The global scenario
Recent decades have seen significant progress in the feminisation of STEM (Science, Technology, Engineering and Mathematics) faculties. This has helped to strengthen women’s inclusion in the labour market – including the IT industry – facilitating career progression for women and improving their expectations of professional success and personal fulfilment.
But a gender gap remains, and estimated figures show that the gap in IT is not specific to any one region. It is a global phenomenon.
According to the U.S. Census Bureau, women are still vastly underrepresented in STEM jobs in the States. Their share of this workforce has grown considerably, from just 8% in 1970 to 27% in 2019, but men still dominate the field,making up 73% of all STEM employees (compared to 52% of the U.S. workforce as a whole).
Meanwhile in the European Union, only 17% of the almost 8 million IT specialists are women (EIGE study, 2021).
On the positive side, the demand for STEM professionals is expected to grow by 8% annually between 2013 and 2025, well ahead of the 3% average growth forecast for all occupations. With the IT workforce ageing rapidly, replacement workers need to be trained up. As women in the E.U. make up the majority of graduates from tertiary education, this represents a great opportunity to redress the gender imbalance in the IT sector.
The situation in Italy and Milan
Although women’s education levels are higher than men’s in Italy, the national employment rate for women is much lower: just 56.1%, compared to 76.8% for men (based on 2019 data from ISTAT, the Italian National Institute of Statistics).
What’s more, when it comes to studying for STEM jobs, Italian women are significantly underrepresented, making up only 36% of all students enrolled in STEM degree courses. Focusing on Milanese universities, the share of women is even lower, at just 30% of STEM students.
Kube Partners has made great strides in this area. Despite the pandemic, the team has more than doubled in the last three years, and 25% of the group are women.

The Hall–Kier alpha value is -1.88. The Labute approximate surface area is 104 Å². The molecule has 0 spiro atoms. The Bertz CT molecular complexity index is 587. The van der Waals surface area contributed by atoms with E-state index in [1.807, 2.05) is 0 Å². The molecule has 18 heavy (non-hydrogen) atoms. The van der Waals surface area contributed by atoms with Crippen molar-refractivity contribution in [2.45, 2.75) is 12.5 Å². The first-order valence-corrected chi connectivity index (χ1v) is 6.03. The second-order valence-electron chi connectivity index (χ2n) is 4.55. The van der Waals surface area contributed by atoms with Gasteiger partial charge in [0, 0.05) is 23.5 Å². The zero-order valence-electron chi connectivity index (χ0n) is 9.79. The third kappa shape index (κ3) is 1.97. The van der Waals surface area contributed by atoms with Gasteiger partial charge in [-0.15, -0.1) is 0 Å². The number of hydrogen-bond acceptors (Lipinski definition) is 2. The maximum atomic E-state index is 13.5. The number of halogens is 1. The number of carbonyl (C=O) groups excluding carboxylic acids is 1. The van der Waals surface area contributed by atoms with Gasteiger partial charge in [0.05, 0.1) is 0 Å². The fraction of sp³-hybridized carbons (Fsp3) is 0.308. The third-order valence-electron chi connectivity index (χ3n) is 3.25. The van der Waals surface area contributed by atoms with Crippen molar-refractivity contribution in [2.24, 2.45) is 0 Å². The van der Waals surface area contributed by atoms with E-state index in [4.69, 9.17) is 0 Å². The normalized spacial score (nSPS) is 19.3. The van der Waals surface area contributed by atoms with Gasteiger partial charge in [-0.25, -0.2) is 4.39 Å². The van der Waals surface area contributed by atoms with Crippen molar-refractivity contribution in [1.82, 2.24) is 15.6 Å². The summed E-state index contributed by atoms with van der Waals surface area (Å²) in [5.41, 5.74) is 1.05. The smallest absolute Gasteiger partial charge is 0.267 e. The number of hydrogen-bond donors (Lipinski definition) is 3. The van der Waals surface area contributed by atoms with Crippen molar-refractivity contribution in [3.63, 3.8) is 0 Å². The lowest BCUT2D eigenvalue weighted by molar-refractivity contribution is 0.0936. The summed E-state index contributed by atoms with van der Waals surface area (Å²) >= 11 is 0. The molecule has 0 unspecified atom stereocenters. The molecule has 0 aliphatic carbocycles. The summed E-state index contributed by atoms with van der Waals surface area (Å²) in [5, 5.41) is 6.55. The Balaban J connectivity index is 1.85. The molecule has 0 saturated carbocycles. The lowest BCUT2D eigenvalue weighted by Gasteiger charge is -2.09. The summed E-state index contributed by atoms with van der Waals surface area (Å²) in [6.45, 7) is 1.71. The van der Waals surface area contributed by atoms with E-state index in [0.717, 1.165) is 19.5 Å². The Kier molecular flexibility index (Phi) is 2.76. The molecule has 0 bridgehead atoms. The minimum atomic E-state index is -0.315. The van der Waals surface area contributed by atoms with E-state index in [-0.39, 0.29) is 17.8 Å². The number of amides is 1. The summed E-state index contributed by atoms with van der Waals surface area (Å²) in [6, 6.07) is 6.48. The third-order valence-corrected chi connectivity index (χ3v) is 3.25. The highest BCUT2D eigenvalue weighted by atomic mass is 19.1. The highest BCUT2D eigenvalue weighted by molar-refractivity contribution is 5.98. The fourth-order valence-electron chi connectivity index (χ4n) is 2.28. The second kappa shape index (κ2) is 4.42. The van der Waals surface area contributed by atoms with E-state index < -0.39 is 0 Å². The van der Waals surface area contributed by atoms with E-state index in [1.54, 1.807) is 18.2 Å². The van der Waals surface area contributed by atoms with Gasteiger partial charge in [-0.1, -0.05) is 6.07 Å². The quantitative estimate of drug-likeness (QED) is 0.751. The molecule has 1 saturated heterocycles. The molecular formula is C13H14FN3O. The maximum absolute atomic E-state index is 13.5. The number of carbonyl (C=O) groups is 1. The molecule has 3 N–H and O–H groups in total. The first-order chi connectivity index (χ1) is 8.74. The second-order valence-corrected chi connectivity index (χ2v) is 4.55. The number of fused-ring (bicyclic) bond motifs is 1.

Lorena Liuzzo, who joined the company in December 2020 as a data scientist, has quickly become a vital team member. After earning a PhD in Hydraulics and Environmental Engineering, Lorena first embarked on a career in academia before approaching the world of IT.
“Having chosen a male-dominated faculty, I know that the path for a woman in engineering is not as simple as it is for those who study humanities. Gender-based obstacles exist; the credibility of a male engineer is much higher than that of a woman performing the same job, with the same qualifications and skills. Joining a company like Kube Partners has allowed me to be perceived simply as a professional, no different from my male colleagues.“
Greta Canziani, a graduated in Statistics and Economics who has worked in Kube as a Software Developer since 2019, tells a similar story. “I wanted to find a job that combined my passion for mathematics with the chance to grow and become independent quickly,” she explains. “My first work experience in a large corporation exposed me to the difference in perception between me and my male colleagues. When I first came to Kube Partners, I was afraid of moving to a much smaller company. But I immediately appreciated that the environment was different. Here you are considered first and foremost as a professional, where what counts is what you can do. Being part of a small team also means I can learn through direct contact with senior colleagues.“
What the future holds
Despite the slow pace of progress in bridging the gender gap in both the academic and work environments, the future looks bright.
A few weeks ago, the Italian Minister for Universities and Research, Maria Cristina Messa, introduced two measures to support women in the fight against gender inequalities, namely more scholarships for girls wanting to study STEM subjects and mobility support: “We are increasing scholarships for the most capable and deserving, in particular with an increase of 20% in scholarships for women who are signing up for STEM degrees “, she stated.
Meanwhile Elena Bonetti, Minister for Equal Opportunities and the Family, expressed her vision as follows: “Investing in education, training and enhancement of women also in the scientific field, plus removing any barrier or stereotype that unfortunately still exists today“.
Kube Partners is following such developments with interest and continues to work towards gender equality in the IT sector, for example by collaborating with the Politecnico di Milano and CEFRIEL (Center for Digital Innovation and International Research, based in Milan). Moreover, the company is always looking for the right people to fill news roles, with no consideration of gender.